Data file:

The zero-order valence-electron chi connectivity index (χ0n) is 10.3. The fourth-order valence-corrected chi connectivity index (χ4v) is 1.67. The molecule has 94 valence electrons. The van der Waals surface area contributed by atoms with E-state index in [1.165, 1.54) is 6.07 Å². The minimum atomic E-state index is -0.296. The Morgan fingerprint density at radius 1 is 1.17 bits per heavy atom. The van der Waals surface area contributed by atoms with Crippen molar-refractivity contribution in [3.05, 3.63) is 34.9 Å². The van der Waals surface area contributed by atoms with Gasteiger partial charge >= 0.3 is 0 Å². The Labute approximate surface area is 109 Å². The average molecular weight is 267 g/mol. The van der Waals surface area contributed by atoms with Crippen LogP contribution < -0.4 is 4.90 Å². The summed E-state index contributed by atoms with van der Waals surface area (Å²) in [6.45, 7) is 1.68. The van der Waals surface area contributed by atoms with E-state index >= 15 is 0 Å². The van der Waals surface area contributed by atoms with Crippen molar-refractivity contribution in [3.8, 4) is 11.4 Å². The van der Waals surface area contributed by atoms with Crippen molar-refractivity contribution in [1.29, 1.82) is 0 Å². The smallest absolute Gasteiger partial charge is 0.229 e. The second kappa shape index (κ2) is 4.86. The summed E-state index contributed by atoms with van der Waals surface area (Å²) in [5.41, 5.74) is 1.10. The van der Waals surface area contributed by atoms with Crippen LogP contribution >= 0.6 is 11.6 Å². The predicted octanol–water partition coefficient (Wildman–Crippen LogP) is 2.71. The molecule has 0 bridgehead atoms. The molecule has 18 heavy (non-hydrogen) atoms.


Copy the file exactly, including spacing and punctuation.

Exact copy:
The zero-order valence-electron chi connectivity index (χ0n) is 10.3. The fourth-order valence-corrected chi connectivity index (χ4v) is 1.67. The molecule has 94 valence electrons. The van der Waals surface area contributed by atoms with E-state index in [1.165, 1.54) is 6.07 Å². The minimum atomic E-state index is -0.296. The Morgan fingerprint density at radius 1 is 1.17 bits per heavy atom. The van der Waals surface area contributed by atoms with Crippen molar-refractivity contribution in [3.05, 3.63) is 34.9 Å². The van der Waals surface area contributed by atoms with Gasteiger partial charge >= 0.3 is 0 Å². The Labute approximate surface area is 109 Å². The average molecular weight is 267 g/mol. The van der Waals surface area contributed by atoms with Crippen LogP contribution < -0.4 is 4.90 Å². The summed E-state index contributed by atoms with van der Waals surface area (Å²) in [6.45, 7) is 1.68. The van der Waals surface area contributed by atoms with E-state index >= 15 is 0 Å². The van der Waals surface area contributed by atoms with Crippen molar-refractivity contribution in [3.8, 4) is 11.4 Å². The van der Waals surface area contributed by atoms with Crippen molar-refractivity contribution in [1.29, 1.82) is 0 Å². The smallest absolute Gasteiger partial charge is 0.229 e. The second kappa shape index (κ2) is 4.86. The summed E-state index contributed by atoms with van der Waals surface area (Å²) in [5.41, 5.74) is 1.10. The van der Waals surface area contributed by atoms with Crippen LogP contribution >= 0.6 is 11.6 Å². The predicted octanol–water partition coefficient (Wildman–Crippen LogP) is 2.71. The molecule has 0 bridgehead atoms. The molecule has 18 heavy (non-hydrogen) atoms.